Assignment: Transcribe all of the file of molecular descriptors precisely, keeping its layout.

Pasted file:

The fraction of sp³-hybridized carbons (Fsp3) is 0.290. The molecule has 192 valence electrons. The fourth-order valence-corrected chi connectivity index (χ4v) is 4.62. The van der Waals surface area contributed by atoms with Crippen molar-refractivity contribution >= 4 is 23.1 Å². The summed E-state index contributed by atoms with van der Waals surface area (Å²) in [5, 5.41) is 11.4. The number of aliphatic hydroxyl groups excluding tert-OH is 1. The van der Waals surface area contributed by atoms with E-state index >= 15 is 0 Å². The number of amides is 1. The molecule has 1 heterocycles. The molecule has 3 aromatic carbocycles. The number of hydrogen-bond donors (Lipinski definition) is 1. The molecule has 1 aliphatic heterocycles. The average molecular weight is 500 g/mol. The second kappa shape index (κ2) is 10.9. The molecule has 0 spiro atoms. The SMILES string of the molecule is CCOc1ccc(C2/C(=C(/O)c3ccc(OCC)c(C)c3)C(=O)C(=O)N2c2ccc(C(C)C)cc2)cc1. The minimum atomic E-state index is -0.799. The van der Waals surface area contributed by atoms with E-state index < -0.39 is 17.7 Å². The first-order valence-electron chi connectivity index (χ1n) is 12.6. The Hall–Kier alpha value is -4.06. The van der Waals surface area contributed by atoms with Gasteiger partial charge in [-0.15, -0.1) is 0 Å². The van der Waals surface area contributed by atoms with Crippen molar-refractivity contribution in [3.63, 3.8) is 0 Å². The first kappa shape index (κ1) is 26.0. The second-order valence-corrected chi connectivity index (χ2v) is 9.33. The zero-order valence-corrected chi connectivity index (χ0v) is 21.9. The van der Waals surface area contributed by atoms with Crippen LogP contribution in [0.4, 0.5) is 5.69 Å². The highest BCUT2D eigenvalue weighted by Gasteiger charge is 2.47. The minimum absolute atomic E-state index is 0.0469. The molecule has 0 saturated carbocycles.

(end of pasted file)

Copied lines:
The fraction of sp³-hybridized carbons (Fsp3) is 0.290. The molecule has 192 valence electrons. The fourth-order valence-corrected chi connectivity index (χ4v) is 4.62. The van der Waals surface area contributed by atoms with Crippen molar-refractivity contribution >= 4 is 23.1 Å². The summed E-state index contributed by atoms with van der Waals surface area (Å²) in [5, 5.41) is 11.4. The number of aliphatic hydroxyl groups excluding tert-OH is 1. The van der Waals surface area contributed by atoms with E-state index >= 15 is 0 Å². The number of amides is 1. The molecule has 1 heterocycles. The molecule has 3 aromatic carbocycles. The number of hydrogen-bond donors (Lipinski definition) is 1. The molecule has 1 aliphatic heterocycles. The average molecular weight is 500 g/mol. The second kappa shape index (κ2) is 10.9. The molecule has 0 spiro atoms. The SMILES string of the molecule is CCOc1ccc(C2/C(=C(/O)c3ccc(OCC)c(C)c3)C(=O)C(=O)N2c2ccc(C(C)C)cc2)cc1. The minimum atomic E-state index is -0.799. The van der Waals surface area contributed by atoms with E-state index < -0.39 is 17.7 Å². The first-order valence-electron chi connectivity index (χ1n) is 12.6. The Hall–Kier alpha value is -4.06. The van der Waals surface area contributed by atoms with Gasteiger partial charge in [-0.15, -0.1) is 0 Å². The van der Waals surface area contributed by atoms with Crippen molar-refractivity contribution in [3.63, 3.8) is 0 Å². The first kappa shape index (κ1) is 26.0. The second-order valence-corrected chi connectivity index (χ2v) is 9.33. The zero-order valence-corrected chi connectivity index (χ0v) is 21.9. The van der Waals surface area contributed by atoms with Crippen LogP contribution in [0.4, 0.5) is 5.69 Å². The highest BCUT2D eigenvalue weighted by Gasteiger charge is 2.47. The minimum absolute atomic E-state index is 0.0469. The molecule has 0 saturated carbocycles.